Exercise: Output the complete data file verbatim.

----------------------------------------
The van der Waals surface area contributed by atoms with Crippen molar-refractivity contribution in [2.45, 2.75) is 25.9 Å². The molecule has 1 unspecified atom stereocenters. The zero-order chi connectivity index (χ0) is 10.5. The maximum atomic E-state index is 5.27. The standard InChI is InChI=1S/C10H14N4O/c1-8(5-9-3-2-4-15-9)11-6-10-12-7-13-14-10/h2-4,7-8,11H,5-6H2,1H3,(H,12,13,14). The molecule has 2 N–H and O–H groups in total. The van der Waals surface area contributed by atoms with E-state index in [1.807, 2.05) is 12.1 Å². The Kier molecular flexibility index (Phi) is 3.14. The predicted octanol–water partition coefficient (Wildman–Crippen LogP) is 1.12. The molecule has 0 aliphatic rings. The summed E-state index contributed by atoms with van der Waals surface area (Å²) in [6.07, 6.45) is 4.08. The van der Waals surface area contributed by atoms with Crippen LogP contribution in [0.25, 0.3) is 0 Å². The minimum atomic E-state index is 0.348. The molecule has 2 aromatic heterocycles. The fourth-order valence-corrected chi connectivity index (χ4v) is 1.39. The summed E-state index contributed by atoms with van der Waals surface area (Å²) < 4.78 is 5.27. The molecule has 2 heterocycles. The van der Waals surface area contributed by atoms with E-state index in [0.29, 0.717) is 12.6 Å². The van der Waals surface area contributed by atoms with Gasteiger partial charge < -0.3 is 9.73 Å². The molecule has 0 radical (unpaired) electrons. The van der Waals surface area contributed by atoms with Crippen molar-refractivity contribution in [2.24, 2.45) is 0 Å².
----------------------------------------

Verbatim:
The van der Waals surface area contributed by atoms with Crippen molar-refractivity contribution in [2.45, 2.75) is 25.9 Å². The molecule has 1 unspecified atom stereocenters. The zero-order chi connectivity index (χ0) is 10.5. The maximum atomic E-state index is 5.27. The standard InChI is InChI=1S/C10H14N4O/c1-8(5-9-3-2-4-15-9)11-6-10-12-7-13-14-10/h2-4,7-8,11H,5-6H2,1H3,(H,12,13,14). The molecule has 2 N–H and O–H groups in total. The van der Waals surface area contributed by atoms with E-state index in [1.807, 2.05) is 12.1 Å². The Kier molecular flexibility index (Phi) is 3.14. The predicted octanol–water partition coefficient (Wildman–Crippen LogP) is 1.12. The molecule has 0 aliphatic rings. The summed E-state index contributed by atoms with van der Waals surface area (Å²) in [6.07, 6.45) is 4.08. The van der Waals surface area contributed by atoms with Crippen LogP contribution in [0.25, 0.3) is 0 Å². The minimum atomic E-state index is 0.348. The molecule has 2 aromatic heterocycles. The fourth-order valence-corrected chi connectivity index (χ4v) is 1.39. The summed E-state index contributed by atoms with van der Waals surface area (Å²) < 4.78 is 5.27. The molecule has 2 heterocycles. The van der Waals surface area contributed by atoms with E-state index in [0.29, 0.717) is 12.6 Å². The van der Waals surface area contributed by atoms with Gasteiger partial charge < -0.3 is 9.73 Å². The molecule has 0 radical (unpaired) electrons. The van der Waals surface area contributed by atoms with Crippen molar-refractivity contribution in [2.24, 2.45) is 0 Å².